Shortly after being selected Secretary of the Republican National Committee in 1948, Howard snatched the national spotlight. She helped General Dwight D. Eisenhower secure the Republican nomination after a dispute over rival delegates in Texas became an issue. Thanks to her position she was able to refer the dispute to the National Republican Committee instead of allowing it to be decided in the unfairly partial (pro-Robert A. Taft) Texas State Committee. Howard was given most of the credit for this monumental turn of events and was reported for “using her considerable power in politics to bring about the nomination of General Eisenhower.”
After obtaining the Republican nomination, General Eisenhower proceeded to win the Presidential Election. Women’s votes had a large role in his victory and Howard’s hand in this was obvious as she promoted Eisenhower’s morality and his stand in Korea, specifically appealing to mothers in the United States. Once in office, Eisenhower was insistent that Howard be a part of his administration. Even after she refused an earlier job opportunity that would have forced her to live away from her husband, the President named Howard Assistant Civil Defense Administrator. She served under Val Peterson, former Governor of Nebraska.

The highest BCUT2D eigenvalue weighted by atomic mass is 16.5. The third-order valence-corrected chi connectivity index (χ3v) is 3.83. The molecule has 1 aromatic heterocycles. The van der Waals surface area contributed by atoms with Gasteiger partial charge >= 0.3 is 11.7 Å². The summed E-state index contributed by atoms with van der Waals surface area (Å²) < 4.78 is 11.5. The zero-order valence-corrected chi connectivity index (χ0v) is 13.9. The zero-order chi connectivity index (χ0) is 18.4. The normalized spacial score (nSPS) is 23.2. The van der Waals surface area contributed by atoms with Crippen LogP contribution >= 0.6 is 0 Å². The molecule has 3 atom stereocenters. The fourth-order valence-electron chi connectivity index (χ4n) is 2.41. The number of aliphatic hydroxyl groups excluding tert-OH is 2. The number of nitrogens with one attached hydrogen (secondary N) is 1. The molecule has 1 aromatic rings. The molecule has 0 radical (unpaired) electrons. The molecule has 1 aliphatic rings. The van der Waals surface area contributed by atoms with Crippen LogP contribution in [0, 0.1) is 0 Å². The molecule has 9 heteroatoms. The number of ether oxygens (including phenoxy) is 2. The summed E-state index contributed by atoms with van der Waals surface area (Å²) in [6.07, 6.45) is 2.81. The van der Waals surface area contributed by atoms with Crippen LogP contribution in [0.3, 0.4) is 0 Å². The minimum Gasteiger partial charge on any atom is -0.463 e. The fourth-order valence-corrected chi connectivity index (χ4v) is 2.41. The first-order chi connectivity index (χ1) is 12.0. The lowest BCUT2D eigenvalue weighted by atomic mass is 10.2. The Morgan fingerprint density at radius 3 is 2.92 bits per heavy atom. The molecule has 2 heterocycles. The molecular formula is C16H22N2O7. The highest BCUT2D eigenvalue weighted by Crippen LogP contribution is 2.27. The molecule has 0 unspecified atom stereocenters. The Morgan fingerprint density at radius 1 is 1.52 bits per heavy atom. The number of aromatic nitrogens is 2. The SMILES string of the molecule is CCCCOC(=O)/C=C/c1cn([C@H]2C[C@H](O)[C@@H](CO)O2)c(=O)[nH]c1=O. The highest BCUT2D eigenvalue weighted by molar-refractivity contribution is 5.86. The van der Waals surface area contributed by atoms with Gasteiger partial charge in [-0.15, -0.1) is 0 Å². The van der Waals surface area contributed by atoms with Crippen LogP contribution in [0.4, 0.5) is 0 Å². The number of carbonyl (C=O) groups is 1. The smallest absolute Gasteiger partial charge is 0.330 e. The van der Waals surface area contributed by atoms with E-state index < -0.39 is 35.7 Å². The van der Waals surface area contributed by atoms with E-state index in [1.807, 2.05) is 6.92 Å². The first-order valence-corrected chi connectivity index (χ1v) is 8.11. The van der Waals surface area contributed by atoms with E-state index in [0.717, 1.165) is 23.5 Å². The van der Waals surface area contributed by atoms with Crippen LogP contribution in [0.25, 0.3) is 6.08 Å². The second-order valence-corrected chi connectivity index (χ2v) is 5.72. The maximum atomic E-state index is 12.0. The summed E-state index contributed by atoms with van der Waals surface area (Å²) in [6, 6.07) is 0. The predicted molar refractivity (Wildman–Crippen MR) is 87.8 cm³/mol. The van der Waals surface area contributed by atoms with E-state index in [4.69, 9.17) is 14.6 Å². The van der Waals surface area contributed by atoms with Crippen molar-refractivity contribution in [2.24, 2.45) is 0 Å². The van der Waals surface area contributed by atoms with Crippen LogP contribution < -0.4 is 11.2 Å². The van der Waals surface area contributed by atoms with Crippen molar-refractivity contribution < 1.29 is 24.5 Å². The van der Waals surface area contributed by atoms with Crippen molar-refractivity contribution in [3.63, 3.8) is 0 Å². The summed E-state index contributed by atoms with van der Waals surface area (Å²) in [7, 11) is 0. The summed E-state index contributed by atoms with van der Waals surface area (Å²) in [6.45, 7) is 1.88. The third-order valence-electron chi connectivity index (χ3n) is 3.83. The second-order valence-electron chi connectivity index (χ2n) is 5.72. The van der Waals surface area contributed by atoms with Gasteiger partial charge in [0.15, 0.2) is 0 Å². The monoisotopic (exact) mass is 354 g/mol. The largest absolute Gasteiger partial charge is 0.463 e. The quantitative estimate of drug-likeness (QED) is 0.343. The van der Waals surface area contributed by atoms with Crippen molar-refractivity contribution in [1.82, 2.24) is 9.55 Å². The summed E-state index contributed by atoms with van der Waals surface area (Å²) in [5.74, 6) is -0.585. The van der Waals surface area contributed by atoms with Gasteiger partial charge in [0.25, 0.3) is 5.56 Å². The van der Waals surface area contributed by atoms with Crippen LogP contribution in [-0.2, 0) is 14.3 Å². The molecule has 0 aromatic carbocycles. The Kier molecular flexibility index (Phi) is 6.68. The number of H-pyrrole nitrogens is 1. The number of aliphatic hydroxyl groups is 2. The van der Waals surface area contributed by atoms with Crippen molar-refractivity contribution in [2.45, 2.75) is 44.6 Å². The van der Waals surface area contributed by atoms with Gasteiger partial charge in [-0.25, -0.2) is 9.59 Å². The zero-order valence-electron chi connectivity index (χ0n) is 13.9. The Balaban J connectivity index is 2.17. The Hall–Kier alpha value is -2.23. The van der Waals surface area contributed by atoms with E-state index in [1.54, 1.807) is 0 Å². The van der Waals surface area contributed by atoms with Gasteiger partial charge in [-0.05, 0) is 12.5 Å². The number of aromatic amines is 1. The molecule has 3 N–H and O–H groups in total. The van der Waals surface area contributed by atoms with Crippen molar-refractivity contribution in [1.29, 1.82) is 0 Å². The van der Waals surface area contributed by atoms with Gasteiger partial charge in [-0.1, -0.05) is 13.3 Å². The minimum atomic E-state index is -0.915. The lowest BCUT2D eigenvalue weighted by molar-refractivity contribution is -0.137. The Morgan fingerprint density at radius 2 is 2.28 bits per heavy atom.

Howard made her mark on Americans, especially women, during her tenure with President Eisenhower. She traveled the nation giving demonstrations and speeches that both reassured the public and roused them to precautionary action. Two of her most notable projects were Operation Alert and Rescue Street. In 1953 Howard launched Rescue Street, an unpleasantly realistic program that educated the masses about war at home and its subsequent horrors. After mock air raids in which “sirens screamed, fires raged, and hysterical cries came from amid the rubble of crumbled homes,” the issues concerning war at home were imprinted on the minds of on-lookers. Less than two years later in 1955 Operation Alert grabbed the attention of the public. Howard lectured on the importance of home shelters using graphic pictures and diagrams.